Walnuts have been associated with neuroprotective effects against Alzheimer’s disease (AD), as studies have indicated that walnut extract may reduce amyloid beta protein-induced oxidative stress and cell death. New research sought to examine potential neuroprotective effects of walnut consumption using data from the cross-sectional National Health and Nutrition Examination Surveys (NHANES).
Select participants from the initial NHANES survey (n=5,662) completed central nervous system (CNS) evaluation tests that included three measures of cognitive function: the simple reaction time test (SRTT), the symbol digit substitution test (SDST), and the single digit learning test (SDLT) for those aged 20–59 and the story recall test (SRT) and the digit symbol substitution test (DSST) for those aged ≥60 years. These participants also reported foods and beverages consumed during the past 24 hours at a mobile exam center and those who consumed walnuts were divided into consumption of walnuts with high certainty (WWHC) and walnuts with other nuts (WWON) groups. Compared to the control group, walnut consumption (either WWHC or WWON) had significant and positive associations with cognitive functions as measured by SSRT, SDST, and SDLT among those aged 20–59 and in SRT and DSST in those aged ≥60 years. With the exception of SDST, higher consumption of walnuts was linked to significantly faster response time compared to those who consumed no nuts. WWHC participants had the fastest response time compared to no nut consumers for SRTT and SDLT cognitive outcomes.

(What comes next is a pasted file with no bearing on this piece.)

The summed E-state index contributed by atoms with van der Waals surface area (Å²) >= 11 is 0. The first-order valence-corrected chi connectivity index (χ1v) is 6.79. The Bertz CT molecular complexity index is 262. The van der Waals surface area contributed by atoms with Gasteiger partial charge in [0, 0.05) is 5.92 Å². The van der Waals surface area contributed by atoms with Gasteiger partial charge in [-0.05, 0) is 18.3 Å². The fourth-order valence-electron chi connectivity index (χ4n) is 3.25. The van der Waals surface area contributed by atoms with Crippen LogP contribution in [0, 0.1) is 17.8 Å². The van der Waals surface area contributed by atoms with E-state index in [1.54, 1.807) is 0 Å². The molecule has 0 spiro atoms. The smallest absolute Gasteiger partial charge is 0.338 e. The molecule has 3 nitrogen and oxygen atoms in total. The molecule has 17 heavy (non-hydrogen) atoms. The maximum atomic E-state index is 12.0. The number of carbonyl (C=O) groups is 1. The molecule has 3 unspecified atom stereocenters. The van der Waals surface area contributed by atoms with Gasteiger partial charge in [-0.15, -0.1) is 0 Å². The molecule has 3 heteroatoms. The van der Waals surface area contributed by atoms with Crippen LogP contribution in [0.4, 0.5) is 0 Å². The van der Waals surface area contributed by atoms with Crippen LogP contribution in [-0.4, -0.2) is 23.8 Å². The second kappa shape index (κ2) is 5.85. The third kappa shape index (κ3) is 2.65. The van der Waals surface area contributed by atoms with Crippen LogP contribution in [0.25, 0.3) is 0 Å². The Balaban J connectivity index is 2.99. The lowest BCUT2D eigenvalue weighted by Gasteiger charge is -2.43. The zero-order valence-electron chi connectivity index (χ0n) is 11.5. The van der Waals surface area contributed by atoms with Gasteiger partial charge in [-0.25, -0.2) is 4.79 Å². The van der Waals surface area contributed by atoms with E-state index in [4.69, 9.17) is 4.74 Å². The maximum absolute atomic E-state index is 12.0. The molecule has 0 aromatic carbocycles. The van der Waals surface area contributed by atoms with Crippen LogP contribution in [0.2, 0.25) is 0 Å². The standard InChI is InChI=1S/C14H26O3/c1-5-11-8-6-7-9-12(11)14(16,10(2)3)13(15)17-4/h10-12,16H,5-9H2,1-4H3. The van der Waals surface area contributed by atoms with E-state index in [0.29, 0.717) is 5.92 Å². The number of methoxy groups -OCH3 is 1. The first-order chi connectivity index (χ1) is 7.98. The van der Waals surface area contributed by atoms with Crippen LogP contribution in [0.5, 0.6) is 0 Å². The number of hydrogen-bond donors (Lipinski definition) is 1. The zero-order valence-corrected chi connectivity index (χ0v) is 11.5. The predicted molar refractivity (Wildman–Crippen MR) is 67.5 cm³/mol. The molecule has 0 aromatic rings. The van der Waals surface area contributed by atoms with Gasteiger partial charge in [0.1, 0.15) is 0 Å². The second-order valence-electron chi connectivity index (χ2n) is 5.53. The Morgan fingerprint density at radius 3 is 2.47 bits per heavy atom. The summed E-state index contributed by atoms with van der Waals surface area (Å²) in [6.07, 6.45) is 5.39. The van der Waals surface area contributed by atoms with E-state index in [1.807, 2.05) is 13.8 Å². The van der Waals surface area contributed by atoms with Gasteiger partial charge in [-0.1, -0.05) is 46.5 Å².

These findings support previous studies that have shown walnuts to have neuroprotective properties and are encouraging for future controlled studies to further evaluate this relationship.